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 I peeked in to say goodnight
And then I heard my child in prayer
Send for me some scarlet ribbons
Scarlet ribbons for my hair.
All the stores were locked and shuttered
All the streets were dark and bare
In our town no scarlet ribbons
No scarlet ribbons for her hair.Through the night my heart was aching
Just before the dawn was breaking.I peeked in and on her bed
In gay profusion laying there
Scarlet ribbons, scarlet ribbons
Pretty scarlet ribbons for her hair.If I live to be a hundred
I will never know from where
Came those lovely scarlet ribbons
Scarlet ribbons for her hair…

 

10 years tomorrow Dad, my goodness where has that time gone?

I remember your last few days on earth, boy were you not happy…you had had a minor stroke, something you feared very much as your father had also left this earth the same way.  I was called into the nursing home that night at 1am in the morning only to see you lying on the bed not saying much as they wheeled you away.  The next day we saw you in at St Vincents and you were so mad that you had landed in there.  You were not born in a hospital so never wanted to spend your last days in one either…

My biggest regret Dad was that you had to leave your home, our family home of 40 plus years to go into a nursing home, how I so didn’t want that for you, and either did you as it turns out.  Four days in, you checked out, it wasn’t for you and I understood that, I am only deeply sorry that you suffered the pain of having to make that final choice.

I’m told you are ok, dancing and singing wherever you are, out of pain and with Mum and Michael, so for you all is well. I have learnt that death is just another door and the hardest part of death is for those left behind.  Its taken me 10 years to realise that the three of you are all ok and so must we be too, otherwise the rest of our lives are wasted and that is not what we are meant to do.

I dont dwell on it too much, but I do think of you often and always in a wonderful way. I never want to forget and I often think of you when I am near nature, the sea, the autumn leaves and trees.  I even travelled across to the other side of the world to see and feel the ‘magnificence of God’s work’  – The beauty of autumn always reminds me of you Dad, you were able to always stop and see the beauty of nature amongst your busy life with six children and a sick wife. I believe I got the best parts of you (the only one with your dimpled chin), your sense of humour and ethics and integrity.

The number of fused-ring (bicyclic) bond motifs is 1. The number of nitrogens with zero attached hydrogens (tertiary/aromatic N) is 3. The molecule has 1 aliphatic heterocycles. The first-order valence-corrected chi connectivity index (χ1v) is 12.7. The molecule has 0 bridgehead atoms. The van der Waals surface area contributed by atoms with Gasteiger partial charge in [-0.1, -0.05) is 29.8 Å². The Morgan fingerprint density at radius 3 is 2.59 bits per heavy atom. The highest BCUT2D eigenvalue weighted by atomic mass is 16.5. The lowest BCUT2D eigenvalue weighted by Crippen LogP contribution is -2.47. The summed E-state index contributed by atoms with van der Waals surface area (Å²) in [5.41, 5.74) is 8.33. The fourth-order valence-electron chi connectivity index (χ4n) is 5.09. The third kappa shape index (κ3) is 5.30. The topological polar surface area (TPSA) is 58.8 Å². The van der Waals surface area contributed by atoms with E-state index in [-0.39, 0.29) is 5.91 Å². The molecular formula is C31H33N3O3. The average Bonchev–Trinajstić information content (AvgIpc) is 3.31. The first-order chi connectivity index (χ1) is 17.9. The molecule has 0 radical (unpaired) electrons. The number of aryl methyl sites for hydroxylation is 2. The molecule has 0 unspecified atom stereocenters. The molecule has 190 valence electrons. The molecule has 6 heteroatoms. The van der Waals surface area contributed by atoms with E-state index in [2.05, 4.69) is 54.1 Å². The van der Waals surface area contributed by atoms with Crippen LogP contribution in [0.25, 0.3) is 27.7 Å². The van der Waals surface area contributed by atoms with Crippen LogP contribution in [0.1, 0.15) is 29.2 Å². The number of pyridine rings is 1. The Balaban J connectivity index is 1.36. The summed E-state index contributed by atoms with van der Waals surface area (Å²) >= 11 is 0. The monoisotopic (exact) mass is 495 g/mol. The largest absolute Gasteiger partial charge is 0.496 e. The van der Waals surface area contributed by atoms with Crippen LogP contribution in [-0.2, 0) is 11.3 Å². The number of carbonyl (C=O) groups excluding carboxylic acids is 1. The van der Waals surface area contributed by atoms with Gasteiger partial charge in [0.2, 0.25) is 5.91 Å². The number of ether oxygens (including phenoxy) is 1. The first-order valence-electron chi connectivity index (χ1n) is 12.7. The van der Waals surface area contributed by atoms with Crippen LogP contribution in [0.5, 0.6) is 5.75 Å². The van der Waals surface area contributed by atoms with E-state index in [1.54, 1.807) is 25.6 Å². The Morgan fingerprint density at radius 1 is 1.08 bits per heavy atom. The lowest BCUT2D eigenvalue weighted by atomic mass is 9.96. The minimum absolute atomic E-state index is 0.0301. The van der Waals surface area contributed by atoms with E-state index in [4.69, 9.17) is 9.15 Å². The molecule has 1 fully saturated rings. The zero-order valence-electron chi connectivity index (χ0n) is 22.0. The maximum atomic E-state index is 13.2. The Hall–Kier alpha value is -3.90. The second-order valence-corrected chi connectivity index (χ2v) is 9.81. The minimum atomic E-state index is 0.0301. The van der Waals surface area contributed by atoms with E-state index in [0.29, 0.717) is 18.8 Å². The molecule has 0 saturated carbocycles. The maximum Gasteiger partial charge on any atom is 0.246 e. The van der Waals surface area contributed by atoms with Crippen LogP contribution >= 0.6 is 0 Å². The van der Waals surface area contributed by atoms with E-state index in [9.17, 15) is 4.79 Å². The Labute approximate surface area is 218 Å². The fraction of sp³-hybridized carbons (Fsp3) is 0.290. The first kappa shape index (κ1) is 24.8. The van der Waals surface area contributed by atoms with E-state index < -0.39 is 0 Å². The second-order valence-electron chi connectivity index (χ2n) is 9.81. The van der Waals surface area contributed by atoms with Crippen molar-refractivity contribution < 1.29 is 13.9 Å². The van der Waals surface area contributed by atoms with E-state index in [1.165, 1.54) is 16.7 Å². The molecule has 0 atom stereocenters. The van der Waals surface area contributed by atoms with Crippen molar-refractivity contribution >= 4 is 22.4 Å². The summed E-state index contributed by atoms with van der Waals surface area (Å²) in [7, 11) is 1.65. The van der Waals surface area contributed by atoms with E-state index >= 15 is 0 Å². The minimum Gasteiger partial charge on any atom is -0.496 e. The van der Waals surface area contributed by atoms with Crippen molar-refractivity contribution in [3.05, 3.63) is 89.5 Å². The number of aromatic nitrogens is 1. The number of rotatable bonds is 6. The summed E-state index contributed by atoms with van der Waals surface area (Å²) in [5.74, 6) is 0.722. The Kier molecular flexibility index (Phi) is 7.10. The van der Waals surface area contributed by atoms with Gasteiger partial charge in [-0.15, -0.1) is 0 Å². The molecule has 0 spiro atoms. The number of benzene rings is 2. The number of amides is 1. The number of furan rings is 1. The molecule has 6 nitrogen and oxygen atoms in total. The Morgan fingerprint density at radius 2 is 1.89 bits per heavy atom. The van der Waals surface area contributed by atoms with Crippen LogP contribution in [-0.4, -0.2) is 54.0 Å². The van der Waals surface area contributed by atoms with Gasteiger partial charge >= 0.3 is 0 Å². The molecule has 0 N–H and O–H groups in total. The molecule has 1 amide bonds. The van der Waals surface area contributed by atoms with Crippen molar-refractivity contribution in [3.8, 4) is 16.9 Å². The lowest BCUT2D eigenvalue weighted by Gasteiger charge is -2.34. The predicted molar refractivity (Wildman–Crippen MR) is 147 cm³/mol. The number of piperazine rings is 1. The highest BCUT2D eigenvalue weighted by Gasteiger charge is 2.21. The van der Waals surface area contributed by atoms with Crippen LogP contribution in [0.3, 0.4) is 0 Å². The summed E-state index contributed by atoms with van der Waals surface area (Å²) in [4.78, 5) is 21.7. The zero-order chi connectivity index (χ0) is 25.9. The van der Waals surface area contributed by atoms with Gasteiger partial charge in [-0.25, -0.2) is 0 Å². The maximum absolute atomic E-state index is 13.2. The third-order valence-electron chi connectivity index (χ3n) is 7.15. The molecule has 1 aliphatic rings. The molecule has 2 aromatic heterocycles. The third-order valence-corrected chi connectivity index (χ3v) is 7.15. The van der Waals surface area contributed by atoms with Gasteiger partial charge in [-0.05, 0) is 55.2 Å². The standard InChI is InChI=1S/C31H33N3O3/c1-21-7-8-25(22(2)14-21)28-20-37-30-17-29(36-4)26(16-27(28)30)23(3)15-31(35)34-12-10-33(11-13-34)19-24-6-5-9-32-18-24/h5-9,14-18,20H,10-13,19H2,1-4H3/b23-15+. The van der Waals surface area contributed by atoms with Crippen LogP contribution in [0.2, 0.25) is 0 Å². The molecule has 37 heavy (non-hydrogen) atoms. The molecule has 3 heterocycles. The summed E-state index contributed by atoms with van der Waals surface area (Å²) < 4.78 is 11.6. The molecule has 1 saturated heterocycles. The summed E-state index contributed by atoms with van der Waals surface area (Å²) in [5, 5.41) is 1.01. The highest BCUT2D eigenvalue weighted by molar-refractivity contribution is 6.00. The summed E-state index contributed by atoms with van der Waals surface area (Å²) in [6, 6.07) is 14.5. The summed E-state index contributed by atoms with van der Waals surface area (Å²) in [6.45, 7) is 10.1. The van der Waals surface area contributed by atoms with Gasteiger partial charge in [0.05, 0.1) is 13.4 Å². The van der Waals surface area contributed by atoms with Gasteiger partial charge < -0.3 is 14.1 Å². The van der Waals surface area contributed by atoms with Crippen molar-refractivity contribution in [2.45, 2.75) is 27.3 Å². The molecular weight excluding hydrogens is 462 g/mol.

I know this has labelled me a ‘goody too shoes’ a few more times that I have liked amongst my siblings.  I have relaxed somewhat over the past few decades, and try not to stress to much about things beyond my control anymore,  instead try to experience calm by surrounding myself with things I love to do.  Death will teach you that – its the one most compelling lesson amidst all the pain that you take away from the loss and that is to start living your life on your terms, go see that movie, put your feet up and read that book, travel wide and far, love deeply, work less not more and make time for all those things you ‘want to do one day’, this is how I am now living my life at mybeachretreat, on my terms, and if I dont want to do something these days, simply I just dont.  I want to live the rest of my life my way and leave this realm without any regrets.

One day, I know we will meet up again, it wont be for a long while though Dad as I have so much left here to do but until then I try to live my life as you did, with kindness, integrity and awe of the amazing opportunity we each get every morning we awake and are still breathing.

So I was thinking today of a lovely way to remember you this year on this 10th Anniversary and thought I would share the best 10 things I loved about you the most..

You were the best Dad a girl could ever wish for –

I know almost every girl says this, but truly, I was definately lucky to experience this love firsthand

You taught me how to love unconditionally

You instilled punctuality into me and honestly I am never late for anything!

You were an amazing Grandad and I am so glad you got to experience this love.  I just hope my children will always remember you as the years go by

You instilled in me goodness and rightfulness much to the annoyance of some

You taught me to never lie, and still today I cannot tell a lie

I have definitely inherited your wit and dry sense of humour and often can hear you in my head finishing a silent joke that if you were here we would both get

I absolutely hated whenever I did something you did not approve of

You taught me to appreciate stillness and the beauty of nature, something I will always be grateful for as it has taught me to stop in this fast world and admire the world around us

You showed me the meaning of a ‘true gentleman’, not many men grace this earth the way you did Dad, you were definitely a rare breed

We had our favourite song, just you and I, called Scarlet Ribbons and on this 10th anniversary as I shed a  quiet tear while I listen to this  old tune again,  who better than Harry Belafonte to sing it home for us…

So, wherever you are Dad,

on this 10th year

with out you in our lives,

I hope you are still singing

this beautiful song 

which will never leave me

as long as I am alive…

 

 

 

 

 

 

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